7. I was on it. We thought we were coming into Kilimanjaro for the landing, what seemed to be bad turbulence and surging on and off of the engines while still at altitude, very rough landing, pulled up metres short of the runway onto the grass. We were told very little, crew were not in control of the situation following landing. Stuck in the plane for 3.5 hrs because they were bringing stairs for disembarkment from Kilimanjaro. Eventually opened the emergency slide after much discontent in board. Crew were poor, but all thanks to the pilots for getting us down under the conditions. No injuries. Plane was unmarked (ie, no Ethiopian emblems), people had seat allocations for seats not even existent on that particular plane, told to wait to find an alternative seat once the plane was fully boarded. Fingers crossed for the next flight. Again, all credit to the pilots. Sorry for te long update!

    1. Ethiopian will have to get that plane out of Arusha sooner or later and THAT will be
      a major challenge as the runway is short of the 6.000 feet said to be required to safely
      take off. They may have to strip equipment out to lighten the plane’s take off weight
      and then go with minimum fuel across to Kilimanjaro where they can put the stuff back in
      again. Monitoring. Thanks for reading my blog.
      W.

  8. It seems the pilots mistook Arusha 27 to be JRO 27, since the rumor is they were talking on Kilimanjaro frequency when landing. Visual approach fail…

  9. Inspite of all that everybody hear and wait for a report I srongly say thanx God as everyone is doing fine

  10. Posted earlier, was a passenger here. Just want to give a little further insight to the extent of disorder on the plane in the hours following landing. One particular example, which the majority of passengers can verify (whom were within viewing distance atleast), and one that is rather disconcerting, is that after about one-two hours following the landing, a passenger opened the emergency door above the left wing without crew authorisation (viewable within some images). A number of passengers proceeded to climb out onto the wing, taking photos, while atleast one passenger (again, many of us observed) proceeded to light and smoke a cigarette whilst out on the wing. They were there for approximately 10 minutes before getting back in the plane. As mentioned in the previous post, the crew did not have the situation under control, many passengers were astounded by what appeared to be a complete lack of training/response/professionalism regarding a situation such as this. Very damning appearance for Ethiopian Airlines for many of the passengers involved (is the impression i took from discussions with fellow passengers during and after the incident).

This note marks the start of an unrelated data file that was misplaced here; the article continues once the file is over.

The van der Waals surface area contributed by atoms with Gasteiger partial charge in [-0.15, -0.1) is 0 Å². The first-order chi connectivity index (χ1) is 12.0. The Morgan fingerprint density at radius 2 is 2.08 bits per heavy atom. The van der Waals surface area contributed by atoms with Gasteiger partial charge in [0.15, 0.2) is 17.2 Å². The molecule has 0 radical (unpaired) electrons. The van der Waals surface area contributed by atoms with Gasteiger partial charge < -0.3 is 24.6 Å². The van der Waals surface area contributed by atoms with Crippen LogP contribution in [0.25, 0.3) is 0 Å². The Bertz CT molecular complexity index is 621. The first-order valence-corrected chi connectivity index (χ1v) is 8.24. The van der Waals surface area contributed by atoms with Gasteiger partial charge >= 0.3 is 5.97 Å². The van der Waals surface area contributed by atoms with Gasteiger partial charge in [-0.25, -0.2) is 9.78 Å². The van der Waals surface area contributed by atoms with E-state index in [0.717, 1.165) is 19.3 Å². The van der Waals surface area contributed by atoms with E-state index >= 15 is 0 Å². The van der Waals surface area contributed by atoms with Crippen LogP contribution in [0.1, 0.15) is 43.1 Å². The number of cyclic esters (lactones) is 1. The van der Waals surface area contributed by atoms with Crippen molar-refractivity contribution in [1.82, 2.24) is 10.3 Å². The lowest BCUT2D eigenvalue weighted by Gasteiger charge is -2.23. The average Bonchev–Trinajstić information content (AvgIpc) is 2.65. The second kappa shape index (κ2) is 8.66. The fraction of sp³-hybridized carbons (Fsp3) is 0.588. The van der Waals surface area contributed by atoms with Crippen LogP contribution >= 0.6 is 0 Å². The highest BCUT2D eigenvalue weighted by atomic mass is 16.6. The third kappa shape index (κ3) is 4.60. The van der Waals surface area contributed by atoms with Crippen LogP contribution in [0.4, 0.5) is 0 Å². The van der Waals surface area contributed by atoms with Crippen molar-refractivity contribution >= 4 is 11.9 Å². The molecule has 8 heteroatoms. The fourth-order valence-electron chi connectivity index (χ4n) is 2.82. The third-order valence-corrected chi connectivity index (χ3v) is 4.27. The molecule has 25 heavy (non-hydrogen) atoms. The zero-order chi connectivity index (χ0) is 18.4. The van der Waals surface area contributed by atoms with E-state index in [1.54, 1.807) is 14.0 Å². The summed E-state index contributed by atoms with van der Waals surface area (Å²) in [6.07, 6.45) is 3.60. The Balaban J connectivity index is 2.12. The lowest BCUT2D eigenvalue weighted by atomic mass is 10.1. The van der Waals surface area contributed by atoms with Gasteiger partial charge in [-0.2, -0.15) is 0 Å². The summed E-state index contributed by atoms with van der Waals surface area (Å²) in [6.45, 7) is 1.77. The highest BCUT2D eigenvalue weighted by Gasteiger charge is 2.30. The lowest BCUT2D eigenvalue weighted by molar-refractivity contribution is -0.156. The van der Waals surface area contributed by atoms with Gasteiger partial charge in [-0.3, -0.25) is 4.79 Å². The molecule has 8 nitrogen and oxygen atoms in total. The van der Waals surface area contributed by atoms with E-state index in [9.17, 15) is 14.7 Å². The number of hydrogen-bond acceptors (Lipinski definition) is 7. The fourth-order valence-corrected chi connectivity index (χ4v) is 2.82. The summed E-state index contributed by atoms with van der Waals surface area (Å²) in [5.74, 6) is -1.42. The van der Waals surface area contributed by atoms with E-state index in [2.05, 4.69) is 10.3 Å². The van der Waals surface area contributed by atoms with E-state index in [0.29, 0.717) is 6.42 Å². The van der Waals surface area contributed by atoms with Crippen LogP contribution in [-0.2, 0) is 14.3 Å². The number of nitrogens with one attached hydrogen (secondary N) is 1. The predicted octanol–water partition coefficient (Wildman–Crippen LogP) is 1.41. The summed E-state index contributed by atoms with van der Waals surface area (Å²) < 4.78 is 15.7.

Im no professional re. terminology, sorry, but will keep an eye on here, and if anyone has any further questions about the first person perspective, feel free to ask.

    1. Again many thanks for sharing this with my readers. It also belies the pathetic attempts by Ethiopian Airlines to portray this situation as ‘normal’ or having flown into an ‘alternate airport’ … let’s call a spade a spade, this was an extremely high risk decision taken by the cockpit crew who very likely lacked the situational awareness of what airport they were flying into and thankfully no passengers or crew came to harm but this could have ended very differently.
      W.